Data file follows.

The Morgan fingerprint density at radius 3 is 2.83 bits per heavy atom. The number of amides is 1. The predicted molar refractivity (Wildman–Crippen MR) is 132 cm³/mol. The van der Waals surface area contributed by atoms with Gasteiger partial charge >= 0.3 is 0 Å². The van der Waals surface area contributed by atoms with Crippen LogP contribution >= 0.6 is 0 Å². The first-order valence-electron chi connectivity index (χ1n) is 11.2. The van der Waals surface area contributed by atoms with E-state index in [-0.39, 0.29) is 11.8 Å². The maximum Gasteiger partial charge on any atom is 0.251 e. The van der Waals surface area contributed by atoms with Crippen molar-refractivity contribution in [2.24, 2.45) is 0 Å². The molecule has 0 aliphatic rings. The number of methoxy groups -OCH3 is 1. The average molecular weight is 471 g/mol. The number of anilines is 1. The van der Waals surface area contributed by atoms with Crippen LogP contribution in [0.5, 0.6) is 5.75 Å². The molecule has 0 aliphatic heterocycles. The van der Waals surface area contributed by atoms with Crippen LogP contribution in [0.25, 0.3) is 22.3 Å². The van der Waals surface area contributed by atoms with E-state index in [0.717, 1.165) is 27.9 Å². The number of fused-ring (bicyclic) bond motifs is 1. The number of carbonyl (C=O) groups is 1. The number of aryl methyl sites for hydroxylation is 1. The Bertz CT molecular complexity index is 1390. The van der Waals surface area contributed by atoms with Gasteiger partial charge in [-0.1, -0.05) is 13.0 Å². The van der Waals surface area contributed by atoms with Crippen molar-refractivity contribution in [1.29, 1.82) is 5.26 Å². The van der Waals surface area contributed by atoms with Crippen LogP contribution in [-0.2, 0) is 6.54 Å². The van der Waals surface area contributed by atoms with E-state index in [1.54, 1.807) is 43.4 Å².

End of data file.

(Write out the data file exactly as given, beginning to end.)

The Morgan fingerprint density at radius 3 is 2.83 bits per heavy atom. The number of amides is 1. The predicted molar refractivity (Wildman–Crippen MR) is 132 cm³/mol. The van der Waals surface area contributed by atoms with Gasteiger partial charge >= 0.3 is 0 Å². The van der Waals surface area contributed by atoms with Crippen LogP contribution >= 0.6 is 0 Å². The first-order valence-electron chi connectivity index (χ1n) is 11.2. The van der Waals surface area contributed by atoms with E-state index in [-0.39, 0.29) is 11.8 Å². The maximum Gasteiger partial charge on any atom is 0.251 e. The van der Waals surface area contributed by atoms with Crippen molar-refractivity contribution in [2.24, 2.45) is 0 Å². The molecule has 0 aliphatic rings. The number of methoxy groups -OCH3 is 1. The average molecular weight is 471 g/mol. The number of anilines is 1. The van der Waals surface area contributed by atoms with Crippen LogP contribution in [0.5, 0.6) is 5.75 Å². The molecule has 0 aliphatic heterocycles. The van der Waals surface area contributed by atoms with Crippen LogP contribution in [0.25, 0.3) is 22.3 Å². The van der Waals surface area contributed by atoms with E-state index in [0.717, 1.165) is 27.9 Å². The number of fused-ring (bicyclic) bond motifs is 1. The number of carbonyl (C=O) groups is 1. The number of aryl methyl sites for hydroxylation is 1. The Bertz CT molecular complexity index is 1390. The van der Waals surface area contributed by atoms with Gasteiger partial charge in [-0.1, -0.05) is 13.0 Å². The van der Waals surface area contributed by atoms with Crippen molar-refractivity contribution in [1.29, 1.82) is 5.26 Å². The van der Waals surface area contributed by atoms with Crippen LogP contribution in [-0.2, 0) is 6.54 Å². The van der Waals surface area contributed by atoms with E-state index in [1.54, 1.807) is 43.4 Å².